86. Overall, the Independent Review found that member countries very much value the TCP, which is deemed to be an appropriate, unique and original tool to meet their demands for FAO’s expertise and knowledge. TCPs are flexible and can integrate plans and programmes, as well as tackle single issues. Member countries appreciate that through TCPs, FAO can mobilize national, regional and international experts on different issues, facilitate policy development and dialogue, propose, discuss and test innovative approaches, encourage transfer of experience between countries and feed results from field experience into its normative work. Although some multi- or bilateral donors also manage some facilities which could be compared in terms of size and access, TCP is the only tool through which most member countries have access to FAO’s global experience and its capacity to draw in best practices.
|Recommendation I: In view of the strong support for TCP as a demand-driven source of technical expertise, support which is shown by all member developing countries and other stakeholders among the international community and donors, it is recommended that TCP be maintained at the present share of FAO’s budget and if at all possible additional resources be mobilised for the programme, which meets a strong felt need.|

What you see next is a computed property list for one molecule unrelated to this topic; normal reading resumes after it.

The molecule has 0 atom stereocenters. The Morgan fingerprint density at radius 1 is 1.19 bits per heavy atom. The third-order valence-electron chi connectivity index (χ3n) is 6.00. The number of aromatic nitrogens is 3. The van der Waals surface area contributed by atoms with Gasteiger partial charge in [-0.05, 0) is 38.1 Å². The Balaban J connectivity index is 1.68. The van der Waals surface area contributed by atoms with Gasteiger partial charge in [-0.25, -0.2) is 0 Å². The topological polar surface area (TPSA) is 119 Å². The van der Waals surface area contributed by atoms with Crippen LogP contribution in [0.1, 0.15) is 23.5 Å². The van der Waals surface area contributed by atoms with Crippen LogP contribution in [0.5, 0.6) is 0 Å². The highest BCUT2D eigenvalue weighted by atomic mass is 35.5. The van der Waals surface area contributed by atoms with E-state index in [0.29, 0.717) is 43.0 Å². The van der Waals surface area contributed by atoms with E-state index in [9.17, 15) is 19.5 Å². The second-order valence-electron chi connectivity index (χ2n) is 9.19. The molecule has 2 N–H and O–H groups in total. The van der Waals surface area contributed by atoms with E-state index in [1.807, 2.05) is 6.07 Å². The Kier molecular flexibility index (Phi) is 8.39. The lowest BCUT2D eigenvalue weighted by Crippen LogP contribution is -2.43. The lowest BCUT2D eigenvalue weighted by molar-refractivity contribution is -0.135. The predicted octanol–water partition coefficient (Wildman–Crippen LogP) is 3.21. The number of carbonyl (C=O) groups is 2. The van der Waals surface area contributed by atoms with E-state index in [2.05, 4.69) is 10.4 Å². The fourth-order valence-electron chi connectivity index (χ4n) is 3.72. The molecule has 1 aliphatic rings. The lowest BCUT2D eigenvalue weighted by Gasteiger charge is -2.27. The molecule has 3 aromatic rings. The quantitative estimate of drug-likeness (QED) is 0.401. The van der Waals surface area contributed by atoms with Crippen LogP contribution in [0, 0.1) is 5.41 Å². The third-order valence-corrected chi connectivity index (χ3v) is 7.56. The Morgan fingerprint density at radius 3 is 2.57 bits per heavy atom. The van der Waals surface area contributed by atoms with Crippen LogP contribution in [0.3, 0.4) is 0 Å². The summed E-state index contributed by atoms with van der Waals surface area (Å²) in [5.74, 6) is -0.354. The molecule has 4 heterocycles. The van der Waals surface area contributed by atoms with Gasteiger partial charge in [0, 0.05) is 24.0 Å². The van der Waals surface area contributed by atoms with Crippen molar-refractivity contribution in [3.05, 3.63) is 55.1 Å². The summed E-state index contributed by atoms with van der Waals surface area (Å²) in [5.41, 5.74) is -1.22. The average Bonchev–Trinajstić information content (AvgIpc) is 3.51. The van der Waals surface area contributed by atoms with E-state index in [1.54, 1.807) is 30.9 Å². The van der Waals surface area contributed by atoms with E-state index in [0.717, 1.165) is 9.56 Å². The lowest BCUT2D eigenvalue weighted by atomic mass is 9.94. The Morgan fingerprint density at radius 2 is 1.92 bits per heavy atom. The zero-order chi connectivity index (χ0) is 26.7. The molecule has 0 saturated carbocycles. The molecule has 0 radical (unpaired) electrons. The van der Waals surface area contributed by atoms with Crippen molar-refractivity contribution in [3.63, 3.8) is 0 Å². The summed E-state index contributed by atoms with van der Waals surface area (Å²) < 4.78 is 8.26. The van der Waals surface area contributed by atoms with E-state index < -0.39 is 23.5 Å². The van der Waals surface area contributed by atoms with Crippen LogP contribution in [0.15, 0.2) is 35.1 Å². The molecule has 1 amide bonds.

Priority-setting, allocation and eligibility in respect of TCP resources
87. The Independent Review has concluded that some of the dissatisfactions that surround the TCPs relate to the manner in which projects are identified, prioritized and presented to FAO. These practices quite often leave FAO headquarters with the difficult task of interpreting and attempting to prioritize the requests while at the same time balancing this against anticipated needs. On the other hand, many member countries have weak systems in place for coordinating and prioritizing requests because they are both unaware and unclear about how priorities are made at FAO. Added to this is the number of TCP ideas that originate from headquarters. Based on this information, the Independent Review is of the opinion that the planning of TCPs (i.e. priority-setting, identification, ranking and selection of TCPs) must be approached in a more systematic manner, through the introduction of flexible country-specific priority frameworks. Such priority frameworks could be developed through a process of dialogue between national stakeholders and FAO.
88. Such frameworks will be helpful in reinforcing the nationally owned demand-driven nature of TCP towards achieving several simultaneously and mutually re-enforcing purposes. The frameworks would: